The Blessings of Every Sunday Communion

chalice-1427662-mBy the grace of our Lord Jesus Christ both my dual parishes receive the blessed Sacrament every Sunday. This is joy for me as pastor and for parishioner as well. Jesus so loves us he gives his gifts in many and different ways where he has promised.

It is true that many parishes in Synod do not have every Sunday Communion. But the good news is that at nearly every District and Syndical Convention resolutions are overwhelmingly passed encouraging congregations parishes in this direction.

At times parishioners are hesitant to change. This is understandable when “… change and decay in all around I see” (LSB 878:4). Perhaps the following suggestion will be helpful in our thinking. If change leads us away from Jesus—meaning the proposed change gives us less of Jesus—then I am resistant to such change. However, if change leads us to receive more of Jesus—to receive more of Jesus’ gifts—then I am all for this type of change. How about you? People are quite happy when a change in medical practice gives more healing. People are resistant to change and rightly so when such change brings less service and healing.

Our desire to receive the Lord’s Supper every day is enhanced when we realize the Divine Service is gospel—Jesus giving himself to us through his gifts. We come to church to “worship” Jesus. Our Lutheran Confessions teach that the highest and most holy way to worship Jesus is to receive in faith the gifts he offers. That is why Lutherans prefer to use the words, Divine Service to speak of what happens on Sunday morning. The divine, Jesus, serves us with the forgiveness of sins. Read below how our Confessions define worship and explain this truth.

 The service and worship of the Gospel is to receive good things from God… The greatest possible comfort comes from this doctrine that the highest worship in the Gospel is the desire to receive the forgiveness of sins, grace, and righteousness.[1]

Jesus desires that we receive his gifts often. In the Preface to his Catechism Luther writes: “Christ did not say, ‘Omit this’ or ‘despise this,’ but ‘This do, as often as you drink it,’ etc. He most certainly wants it done and does not want it left undone and despised. ‘This do,’ He says.”[2]

 “‘For as often as you eat this bread and drink the cup, you proclaim the Lord’s death until he comes’ (1 Cor 11:26). The operative word is often. The Church’s mission is to proclaim the Lord’s death for the sins of the world, and as the Lord’s Supper does exactly that, ‘often’ is far better than ‘occasionally.’”[3]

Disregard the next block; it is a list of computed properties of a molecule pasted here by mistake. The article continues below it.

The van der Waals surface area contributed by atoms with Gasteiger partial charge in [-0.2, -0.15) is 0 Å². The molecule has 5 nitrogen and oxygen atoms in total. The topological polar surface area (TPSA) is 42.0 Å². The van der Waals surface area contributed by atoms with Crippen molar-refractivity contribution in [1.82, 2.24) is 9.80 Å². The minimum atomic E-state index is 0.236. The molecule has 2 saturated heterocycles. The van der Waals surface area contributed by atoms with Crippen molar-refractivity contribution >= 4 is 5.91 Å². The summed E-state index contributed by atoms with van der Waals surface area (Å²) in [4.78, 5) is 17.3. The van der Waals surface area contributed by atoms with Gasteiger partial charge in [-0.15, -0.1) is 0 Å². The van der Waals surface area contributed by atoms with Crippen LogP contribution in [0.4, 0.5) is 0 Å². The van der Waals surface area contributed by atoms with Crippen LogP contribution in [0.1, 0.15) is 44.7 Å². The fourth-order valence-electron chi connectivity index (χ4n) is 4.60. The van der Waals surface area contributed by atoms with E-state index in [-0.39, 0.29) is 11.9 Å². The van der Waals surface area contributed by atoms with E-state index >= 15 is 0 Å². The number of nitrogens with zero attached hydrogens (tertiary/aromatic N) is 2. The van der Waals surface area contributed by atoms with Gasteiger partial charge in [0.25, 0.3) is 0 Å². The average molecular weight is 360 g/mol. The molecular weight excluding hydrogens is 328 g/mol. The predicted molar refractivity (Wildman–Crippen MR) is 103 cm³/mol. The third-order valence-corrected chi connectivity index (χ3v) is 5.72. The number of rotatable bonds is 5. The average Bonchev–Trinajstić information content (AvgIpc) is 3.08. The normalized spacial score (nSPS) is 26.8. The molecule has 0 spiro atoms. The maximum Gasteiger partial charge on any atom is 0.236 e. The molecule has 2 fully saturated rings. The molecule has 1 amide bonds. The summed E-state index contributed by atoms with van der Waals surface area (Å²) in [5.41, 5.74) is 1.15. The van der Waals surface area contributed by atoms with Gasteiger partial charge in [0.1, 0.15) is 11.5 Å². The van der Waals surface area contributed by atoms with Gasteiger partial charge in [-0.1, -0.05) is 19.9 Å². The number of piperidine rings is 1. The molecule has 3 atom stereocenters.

A Godly concern is expressed by those who believe every Sunday Communion would make the sacrament too common and people will not appreciate it. The cure for not appreciating the gifts of Jesus is not to withhold the gifts but to repent over our ingratitude or whatever is lacking in us; for there is nothing lacking in Christ’s gifts. Allow me to reason from the Third Commandment.

 “We should fear and love God so that we do not despise preaching and His Word, but hold it sacred and gladly hear and learn it.”[4]

Paraphrasing Luther we could say:

“We should fear and love God so that we do not despise [Holy Communion], but hold it sacred and gladly [commune].”

The problem with treating the Lord’s Supper in a common way lies in our sinful hearts, not in the availability of the gift.

Before Lutheranism was influenced by non-Lutheran theology in the United States our churches received the sacrament every Lord’s Day. Quoting from Luther’s Large Catechism our Small Catechism, which I use with our confirmands, teaches the youth as follows:

 In the New Testament, the Sacrament was a regular and major feature of congregational worship, not an occasional extra (Acts 2:42; 20:7; 1 Cor. 11:20, 33). In Reformation times our churches celebrated the Sacrament “every Sunday and on other festivals” (Apology XXIV 1).[5]

In addition to the aforementioned comment that “‘often’ is far better than ‘occasionally’”[6] in regards to Communion participation additional evidence for every Sunday Communion comes from the Table of the Bread of the Presence in the Tabernacle which God directed Moses to build.

 And you shall put pure frankincense on each pile, that it may go with the bread as a memorial portion as a food offering to the Lord. Every Sabbath day Aaron shall arrange it before the Lord regularly; it is from the people of Israel as a covenant forever. And it shall be for Aaron and his sons, and they shall eat it in a holy place, since it is for him a most holy portion out of the Lord’s food offerings, a perpetual due” (Lev 24:7-9).

Notice the priests were to eat the bread of the presence every Sabbath day. Alfred Edersheim, has written, “… the apostolic practice of partaking the Lord’s Supper every Lord’s Day may have been in imitation of the priests eating the shewbread every Sabbath.”[7]

On the Table were also flagons and bowls for drink offerings (Ex 25:29). Though Scripture is silent as to what beverage was used being that these people were Hebrews it is safe to assume the beverage imbibed was wine—not grape juice!

Often parishioners express a longing to be closer to Jesus. In the Old Testament the High Priest came closest to God when he entered past the veil and officiated in the Holy of Holies sprinkling blood of the lamb upon the Mercy Seat (Lev 16:15-16). In an even more profound manner we come closest to Jesus this side of eternity in Holy Communion where his crucified and risen body and blood are lovingly distributed.

 Jesus joins Himself most intimately to us in the Sacrament of the Altar. He comes so close as to serve us the most precious gifts in the universe—the very means with which He purchased our salvation—the life-giving fruits of His Sacrifice on the cross. …  To commune is to be in intimate communicating with something, and one can’t be in a closer communion with the Holy Son of God than to eat His body and drink His blood.[8]

Communion is a holy and special time when we are united with our loved ones for heaven is a lot closer than we think. When families have lost a child or loved ones a spouse I intentionally insert the name of the loved one who has just died in the place of “John Doe” as seen below. The gift of the historic liturgy lovingly teaches that we in the Church Militant are untied with those who have entered the Church Triumphant. When people realize this mystical truth beautiful joyful tears flow as they knowingly commune with their loved ones who have died in the faith. This truth is of great comfort and aids in their healing of grief. It is seen with these words:

 “Therefore with angels and archangels [with John Doe] and with all the company of heaven we laud and magnify Your glorious name, evermore praising You and saying:[9]